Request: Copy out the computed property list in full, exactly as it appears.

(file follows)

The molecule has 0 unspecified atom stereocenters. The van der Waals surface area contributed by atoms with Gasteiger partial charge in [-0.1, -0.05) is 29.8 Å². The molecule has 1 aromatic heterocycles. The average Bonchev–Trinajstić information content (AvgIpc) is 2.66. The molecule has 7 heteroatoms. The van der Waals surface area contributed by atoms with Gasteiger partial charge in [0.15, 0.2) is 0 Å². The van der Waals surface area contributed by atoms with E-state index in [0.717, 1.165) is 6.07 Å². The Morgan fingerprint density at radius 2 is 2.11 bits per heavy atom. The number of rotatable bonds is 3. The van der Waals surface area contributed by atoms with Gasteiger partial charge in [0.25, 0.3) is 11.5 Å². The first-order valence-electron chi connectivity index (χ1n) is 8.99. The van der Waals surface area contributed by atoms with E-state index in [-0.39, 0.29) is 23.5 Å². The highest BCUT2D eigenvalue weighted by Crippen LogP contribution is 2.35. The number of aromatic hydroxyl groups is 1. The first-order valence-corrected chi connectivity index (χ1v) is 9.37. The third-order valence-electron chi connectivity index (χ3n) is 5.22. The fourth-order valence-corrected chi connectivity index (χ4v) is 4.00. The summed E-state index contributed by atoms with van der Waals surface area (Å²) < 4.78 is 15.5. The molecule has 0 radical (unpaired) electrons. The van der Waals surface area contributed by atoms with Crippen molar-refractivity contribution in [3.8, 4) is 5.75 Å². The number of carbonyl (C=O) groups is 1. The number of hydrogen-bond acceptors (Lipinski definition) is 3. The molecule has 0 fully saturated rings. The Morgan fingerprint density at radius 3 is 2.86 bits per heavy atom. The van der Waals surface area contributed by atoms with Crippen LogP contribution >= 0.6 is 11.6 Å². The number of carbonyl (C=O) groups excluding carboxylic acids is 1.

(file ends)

The molecule has 0 unspecified atom stereocenters. The van der Waals surface area contributed by atoms with Gasteiger partial charge in [-0.1, -0.05) is 29.8 Å². The molecule has 1 aromatic heterocycles. The average Bonchev–Trinajstić information content (AvgIpc) is 2.66. The molecule has 7 heteroatoms. The van der Waals surface area contributed by atoms with Gasteiger partial charge in [0.15, 0.2) is 0 Å². The van der Waals surface area contributed by atoms with E-state index in [0.717, 1.165) is 6.07 Å². The Morgan fingerprint density at radius 2 is 2.11 bits per heavy atom. The number of rotatable bonds is 3. The van der Waals surface area contributed by atoms with Gasteiger partial charge in [0.25, 0.3) is 11.5 Å². The first-order valence-electron chi connectivity index (χ1n) is 8.99. The van der Waals surface area contributed by atoms with E-state index in [-0.39, 0.29) is 23.5 Å². The highest BCUT2D eigenvalue weighted by Crippen LogP contribution is 2.35. The number of aromatic hydroxyl groups is 1. The first-order valence-corrected chi connectivity index (χ1v) is 9.37. The third-order valence-electron chi connectivity index (χ3n) is 5.22. The fourth-order valence-corrected chi connectivity index (χ4v) is 4.00. The summed E-state index contributed by atoms with van der Waals surface area (Å²) < 4.78 is 15.5. The molecule has 0 radical (unpaired) electrons. The van der Waals surface area contributed by atoms with Crippen molar-refractivity contribution in [3.8, 4) is 5.75 Å². The number of carbonyl (C=O) groups is 1. The number of hydrogen-bond acceptors (Lipinski definition) is 3. The molecule has 0 fully saturated rings. The Morgan fingerprint density at radius 3 is 2.86 bits per heavy atom. The van der Waals surface area contributed by atoms with Crippen LogP contribution >= 0.6 is 11.6 Å². The number of carbonyl (C=O) groups excluding carboxylic acids is 1.